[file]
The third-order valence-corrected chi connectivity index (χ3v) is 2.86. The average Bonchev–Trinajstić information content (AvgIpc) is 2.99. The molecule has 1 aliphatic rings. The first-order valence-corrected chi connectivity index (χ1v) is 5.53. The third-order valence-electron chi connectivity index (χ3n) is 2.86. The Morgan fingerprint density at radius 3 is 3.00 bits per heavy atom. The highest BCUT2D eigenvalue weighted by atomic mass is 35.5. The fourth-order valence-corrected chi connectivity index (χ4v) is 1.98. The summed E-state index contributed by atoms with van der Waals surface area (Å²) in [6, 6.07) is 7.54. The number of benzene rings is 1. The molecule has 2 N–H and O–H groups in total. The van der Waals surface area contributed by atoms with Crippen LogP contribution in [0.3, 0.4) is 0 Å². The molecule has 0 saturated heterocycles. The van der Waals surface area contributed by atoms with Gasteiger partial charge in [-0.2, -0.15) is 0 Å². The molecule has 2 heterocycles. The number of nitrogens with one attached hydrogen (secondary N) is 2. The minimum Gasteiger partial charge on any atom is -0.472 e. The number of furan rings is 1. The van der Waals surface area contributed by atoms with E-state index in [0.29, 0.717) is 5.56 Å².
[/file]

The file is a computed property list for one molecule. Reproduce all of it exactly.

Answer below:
The third-order valence-corrected chi connectivity index (χ3v) is 2.86. The average Bonchev–Trinajstić information content (AvgIpc) is 2.99. The molecule has 1 aliphatic rings. The first-order valence-corrected chi connectivity index (χ1v) is 5.53. The third-order valence-electron chi connectivity index (χ3n) is 2.86. The Morgan fingerprint density at radius 3 is 3.00 bits per heavy atom. The highest BCUT2D eigenvalue weighted by atomic mass is 35.5. The fourth-order valence-corrected chi connectivity index (χ4v) is 1.98. The summed E-state index contributed by atoms with van der Waals surface area (Å²) in [6, 6.07) is 7.54. The number of benzene rings is 1. The molecule has 2 N–H and O–H groups in total. The van der Waals surface area contributed by atoms with Crippen LogP contribution in [0.3, 0.4) is 0 Å². The molecule has 0 saturated heterocycles. The van der Waals surface area contributed by atoms with Gasteiger partial charge in [-0.2, -0.15) is 0 Å². The molecule has 2 heterocycles. The number of nitrogens with one attached hydrogen (secondary N) is 2. The minimum Gasteiger partial charge on any atom is -0.472 e. The number of furan rings is 1. The van der Waals surface area contributed by atoms with E-state index in [0.29, 0.717) is 5.56 Å².